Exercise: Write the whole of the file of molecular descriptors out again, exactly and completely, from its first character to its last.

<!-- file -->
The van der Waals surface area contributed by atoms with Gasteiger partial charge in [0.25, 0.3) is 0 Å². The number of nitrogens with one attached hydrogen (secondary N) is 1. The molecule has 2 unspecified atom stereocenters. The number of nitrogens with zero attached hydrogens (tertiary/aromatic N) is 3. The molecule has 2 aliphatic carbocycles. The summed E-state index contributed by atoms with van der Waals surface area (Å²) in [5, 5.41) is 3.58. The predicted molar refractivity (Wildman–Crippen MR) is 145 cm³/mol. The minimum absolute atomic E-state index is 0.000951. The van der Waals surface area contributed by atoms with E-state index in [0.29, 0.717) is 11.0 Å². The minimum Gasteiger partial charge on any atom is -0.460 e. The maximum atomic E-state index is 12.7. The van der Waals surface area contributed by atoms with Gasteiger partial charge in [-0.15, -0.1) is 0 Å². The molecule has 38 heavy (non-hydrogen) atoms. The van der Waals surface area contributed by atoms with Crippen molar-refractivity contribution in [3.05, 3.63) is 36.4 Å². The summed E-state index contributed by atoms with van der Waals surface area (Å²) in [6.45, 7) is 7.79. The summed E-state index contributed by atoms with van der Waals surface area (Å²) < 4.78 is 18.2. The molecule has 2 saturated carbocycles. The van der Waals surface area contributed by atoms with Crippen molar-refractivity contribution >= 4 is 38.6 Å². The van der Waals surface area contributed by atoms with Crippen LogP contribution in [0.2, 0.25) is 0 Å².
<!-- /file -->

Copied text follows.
The van der Waals surface area contributed by atoms with Gasteiger partial charge in [0.25, 0.3) is 0 Å². The number of nitrogens with one attached hydrogen (secondary N) is 1. The molecule has 2 unspecified atom stereocenters. The number of nitrogens with zero attached hydrogens (tertiary/aromatic N) is 3. The molecule has 2 aliphatic carbocycles. The summed E-state index contributed by atoms with van der Waals surface area (Å²) in [5, 5.41) is 3.58. The predicted molar refractivity (Wildman–Crippen MR) is 145 cm³/mol. The minimum absolute atomic E-state index is 0.000951. The van der Waals surface area contributed by atoms with E-state index in [0.29, 0.717) is 11.0 Å². The minimum Gasteiger partial charge on any atom is -0.460 e. The maximum atomic E-state index is 12.7. The van der Waals surface area contributed by atoms with Gasteiger partial charge in [-0.15, -0.1) is 0 Å². The molecule has 38 heavy (non-hydrogen) atoms. The van der Waals surface area contributed by atoms with Crippen molar-refractivity contribution in [3.05, 3.63) is 36.4 Å². The summed E-state index contributed by atoms with van der Waals surface area (Å²) in [6.45, 7) is 7.79. The summed E-state index contributed by atoms with van der Waals surface area (Å²) < 4.78 is 18.2. The molecule has 2 saturated carbocycles. The van der Waals surface area contributed by atoms with Crippen molar-refractivity contribution >= 4 is 38.6 Å². The van der Waals surface area contributed by atoms with Crippen LogP contribution in [0.2, 0.25) is 0 Å².